نقش محیط خانواده در افسردگی در بزرگسالان کره ای مبتلا به صرع
|کد مقاله||سال انتشار||مقاله انگلیسی||ترجمه فارسی||تعداد کلمات|
|29797||2015||6 صفحه PDF||سفارش دهید||محاسبه نشده|
Publisher : Elsevier - Science Direct (الزویر - ساینس دایرکت)
Journal : Seizure, Volume 25, February 2015, Pages 26–31
Purpose Depression is common in adults with epilepsy and an important factor that affects quality of life in these individuals. However, there are few studies on the interactions between epilepsy and family factors in adults and we here investigate this association. Methods This cross-sectional, multicenter study collected data on 391 adults with epilepsy and their caregivers recruited from 27 hospitals throughout Korea. The Beck Depression Inventory (BDI), Stigma Scale, and Caregiver Burden Inventory (CBI) were used to evaluate the study population. Multivariate analysis was conducted using hierarchical linear regression. The Sobel test and structural equation modeling were used to examine interrelationships among the potential factors. Results The mean patient BDI score was 16.3 (SD = 11.1). Depressive symptoms (BDI ≥ 10) were in 68.3% and 57.0% in patients and their caregivers, respectively. Hierarchical linear regression analysis only identified caregiver BDI (β = 0.219; p < 0.001) as an independent factor related to patient BDI. The mediational model suggested that caregiver BDI mediated the effects of other family factors on patient BDI: caregiver's educational level (p = 0.002), caregiver's CBI score (p < 0.001), caregiver's Stigma Scale score (p < 0.001), and family APGAR score (p < 0.001). In addition, structural equation modeling showed that the relation between caregiver and patient BDI was unidirectional. Conclusion Caregiver depression is the most important contributor to depression in adults with epilepsy. The other family factors such as caregiver's perception of burden and the level of family function are indirectly correlated with patient depression via the mediating effects of caregiver depression.
Depression is the most common psychiatric comorbidity with epilepsy. The point prevalence of depression is substantially higher among patients with epilepsy than the general population, ranging from 13 to 35% according to large population-based studies.1, 2 and 3 This prevalence can be as high as 50% among patients with medically refractory epilepsy.4 and 5 The pathogenic mechanisms of depression in patients with epilepsy result from the complex interactions between neurobiological (including genetic), iatrogenic, and psychosocial pathogenic factors.6 Furthermore, several studies suggest a bidirectional relationship between depressive disorders and epilepsy.7 Depression significantly impacts quality of life (QoL) in patients with epilepsy. In patients with uncontrolled seizures in particular, depression causes greater QoL reductions than the seizures themselves.8 Several factors, including demographic, seizure-related, treatment-related, and psychosocial factors, can contribute to depression in patients with epilepsy.9 The impact of epilepsy is not limited to patients who experience seizures, but also affects all members of the family to a certain degree. Most studies in this regard have focused on childhood epilepsy when assessing the relationship between the family environment and depression, and found that the family environment is predictive of the psychological well-being of children and adolescents with epilepsy.10 For example, parental perception of epilepsy stigma is associated with depression in children with epilepsy,10 and maternal depression negatively correlated with QoL in children with new-onset epilepsy.11 In contrast, there have been few studies of family members of adults with epilepsy. Poor social support (which mostly comes from the family) is a significant predictor of depression in adults with epilepsy.12 In a recent study, QoL in adults with epilepsy was reportedly significantly related to the QoL of family members,13 and negative family reactions may be detrimental to the QoL of adults with epilepsy.14 In addition, family life dissatisfaction is an established factor that affects the QoL and psychosocial well-being of adults with epilepsy.15 These findings suggest the need for further research into the family factors that affect adults with epilepsy. We have here investigated the relationship between family factors and depression in adults with epilepsy.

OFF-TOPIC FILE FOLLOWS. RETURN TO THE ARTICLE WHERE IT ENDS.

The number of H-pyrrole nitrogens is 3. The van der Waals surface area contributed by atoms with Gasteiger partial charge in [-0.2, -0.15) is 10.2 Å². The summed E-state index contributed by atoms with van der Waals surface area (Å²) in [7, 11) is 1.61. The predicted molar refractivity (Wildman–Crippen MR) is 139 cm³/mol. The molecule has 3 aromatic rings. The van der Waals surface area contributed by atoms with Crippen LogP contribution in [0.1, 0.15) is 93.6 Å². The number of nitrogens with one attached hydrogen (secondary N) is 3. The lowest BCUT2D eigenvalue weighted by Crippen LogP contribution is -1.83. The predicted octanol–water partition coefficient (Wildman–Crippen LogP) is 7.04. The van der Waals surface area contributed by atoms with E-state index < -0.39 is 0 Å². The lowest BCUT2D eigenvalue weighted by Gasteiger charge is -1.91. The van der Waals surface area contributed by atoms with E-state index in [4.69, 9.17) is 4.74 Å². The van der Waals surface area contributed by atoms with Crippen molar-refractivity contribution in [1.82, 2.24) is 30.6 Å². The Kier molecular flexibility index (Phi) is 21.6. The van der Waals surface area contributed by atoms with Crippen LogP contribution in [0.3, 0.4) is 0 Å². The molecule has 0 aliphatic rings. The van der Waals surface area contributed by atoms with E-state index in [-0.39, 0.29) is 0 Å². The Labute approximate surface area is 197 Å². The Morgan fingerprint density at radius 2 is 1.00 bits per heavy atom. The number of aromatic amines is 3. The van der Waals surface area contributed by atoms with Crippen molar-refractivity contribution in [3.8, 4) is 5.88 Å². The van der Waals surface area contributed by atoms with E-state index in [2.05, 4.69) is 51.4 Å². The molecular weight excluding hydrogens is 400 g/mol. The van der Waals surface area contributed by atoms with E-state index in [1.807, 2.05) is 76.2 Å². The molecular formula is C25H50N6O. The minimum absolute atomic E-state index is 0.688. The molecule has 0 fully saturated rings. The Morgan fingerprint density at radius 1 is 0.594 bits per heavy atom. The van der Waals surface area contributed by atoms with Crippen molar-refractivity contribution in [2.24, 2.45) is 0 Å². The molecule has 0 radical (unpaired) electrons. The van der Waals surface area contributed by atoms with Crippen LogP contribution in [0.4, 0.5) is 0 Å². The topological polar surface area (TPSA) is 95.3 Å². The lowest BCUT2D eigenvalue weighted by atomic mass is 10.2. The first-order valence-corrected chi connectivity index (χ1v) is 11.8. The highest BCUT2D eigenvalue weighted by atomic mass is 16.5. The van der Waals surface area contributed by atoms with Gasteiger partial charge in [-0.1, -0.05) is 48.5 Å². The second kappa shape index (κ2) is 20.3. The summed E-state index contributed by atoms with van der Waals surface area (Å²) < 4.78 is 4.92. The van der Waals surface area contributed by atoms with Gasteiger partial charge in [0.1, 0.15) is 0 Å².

نتیجه گیری انگلیسی
Caregiver depression is the most important contributor to depression in adults with epilepsy. The caregiver's educational level, caregiver's perception of burden and stigma, and family functioning level are indirectly correlated with patient depression via the mediational effects of caregiver depression. Our findings suggest that the family environment significantly impacts the depressive symptoms that present in adults with epilepsy, as is the case in childhood epilepsy, and that more appropriate family-centered care is also required when treating depression in adults with epilepsy. Further research is needed—especially prospective studies and interventional trials—to identify the important familial factors that impact patient depression and the results of particular treatments.